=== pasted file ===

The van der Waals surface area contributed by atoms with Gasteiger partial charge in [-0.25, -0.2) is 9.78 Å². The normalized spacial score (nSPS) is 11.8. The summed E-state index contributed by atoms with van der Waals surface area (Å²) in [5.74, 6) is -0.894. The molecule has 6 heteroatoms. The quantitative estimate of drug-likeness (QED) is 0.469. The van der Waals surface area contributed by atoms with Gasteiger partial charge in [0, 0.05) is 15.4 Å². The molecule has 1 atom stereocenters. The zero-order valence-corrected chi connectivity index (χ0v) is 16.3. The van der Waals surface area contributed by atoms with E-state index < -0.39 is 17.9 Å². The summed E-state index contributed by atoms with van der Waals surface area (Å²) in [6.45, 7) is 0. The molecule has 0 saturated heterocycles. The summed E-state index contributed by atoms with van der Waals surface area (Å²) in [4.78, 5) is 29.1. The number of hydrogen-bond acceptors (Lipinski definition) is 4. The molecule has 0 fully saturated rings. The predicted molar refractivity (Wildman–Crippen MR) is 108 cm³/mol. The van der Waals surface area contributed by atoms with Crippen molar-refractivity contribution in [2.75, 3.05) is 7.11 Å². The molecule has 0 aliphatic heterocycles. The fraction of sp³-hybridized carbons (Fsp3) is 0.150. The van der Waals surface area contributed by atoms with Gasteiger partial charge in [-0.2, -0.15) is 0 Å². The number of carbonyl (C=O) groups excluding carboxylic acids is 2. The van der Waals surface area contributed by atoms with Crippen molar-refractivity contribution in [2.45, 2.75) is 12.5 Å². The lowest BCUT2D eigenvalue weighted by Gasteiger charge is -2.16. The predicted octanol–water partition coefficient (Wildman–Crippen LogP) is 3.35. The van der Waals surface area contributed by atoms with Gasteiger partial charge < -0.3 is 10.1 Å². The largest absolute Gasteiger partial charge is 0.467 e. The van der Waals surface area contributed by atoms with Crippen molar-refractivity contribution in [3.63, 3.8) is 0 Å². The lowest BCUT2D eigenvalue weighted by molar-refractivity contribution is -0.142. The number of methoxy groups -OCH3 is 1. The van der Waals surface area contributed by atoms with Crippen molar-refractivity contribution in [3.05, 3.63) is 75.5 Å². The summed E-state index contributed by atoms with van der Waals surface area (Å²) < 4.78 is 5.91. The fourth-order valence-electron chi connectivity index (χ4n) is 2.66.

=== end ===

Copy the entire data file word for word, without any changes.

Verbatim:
The van der Waals surface area contributed by atoms with Gasteiger partial charge in [-0.25, -0.2) is 9.78 Å². The normalized spacial score (nSPS) is 11.8. The summed E-state index contributed by atoms with van der Waals surface area (Å²) in [5.74, 6) is -0.894. The molecule has 6 heteroatoms. The quantitative estimate of drug-likeness (QED) is 0.469. The van der Waals surface area contributed by atoms with Gasteiger partial charge in [0, 0.05) is 15.4 Å². The molecule has 1 atom stereocenters. The zero-order valence-corrected chi connectivity index (χ0v) is 16.3. The van der Waals surface area contributed by atoms with E-state index < -0.39 is 17.9 Å². The summed E-state index contributed by atoms with van der Waals surface area (Å²) in [6.45, 7) is 0. The molecule has 0 saturated heterocycles. The summed E-state index contributed by atoms with van der Waals surface area (Å²) in [4.78, 5) is 29.1. The number of hydrogen-bond acceptors (Lipinski definition) is 4. The molecule has 0 fully saturated rings. The predicted molar refractivity (Wildman–Crippen MR) is 108 cm³/mol. The van der Waals surface area contributed by atoms with Crippen molar-refractivity contribution in [2.75, 3.05) is 7.11 Å². The molecule has 0 aliphatic heterocycles. The fraction of sp³-hybridized carbons (Fsp3) is 0.150. The van der Waals surface area contributed by atoms with Gasteiger partial charge in [-0.2, -0.15) is 0 Å². The number of carbonyl (C=O) groups excluding carboxylic acids is 2. The van der Waals surface area contributed by atoms with Crippen molar-refractivity contribution in [2.45, 2.75) is 12.5 Å². The lowest BCUT2D eigenvalue weighted by Gasteiger charge is -2.16. The predicted octanol–water partition coefficient (Wildman–Crippen LogP) is 3.35. The van der Waals surface area contributed by atoms with Gasteiger partial charge < -0.3 is 10.1 Å². The largest absolute Gasteiger partial charge is 0.467 e. The van der Waals surface area contributed by atoms with Crippen molar-refractivity contribution in [3.63, 3.8) is 0 Å². The lowest BCUT2D eigenvalue weighted by molar-refractivity contribution is -0.142. The number of methoxy groups -OCH3 is 1. The van der Waals surface area contributed by atoms with Crippen molar-refractivity contribution in [3.05, 3.63) is 75.5 Å². The summed E-state index contributed by atoms with van der Waals surface area (Å²) < 4.78 is 5.91. The fourth-order valence-electron chi connectivity index (χ4n) is 2.66.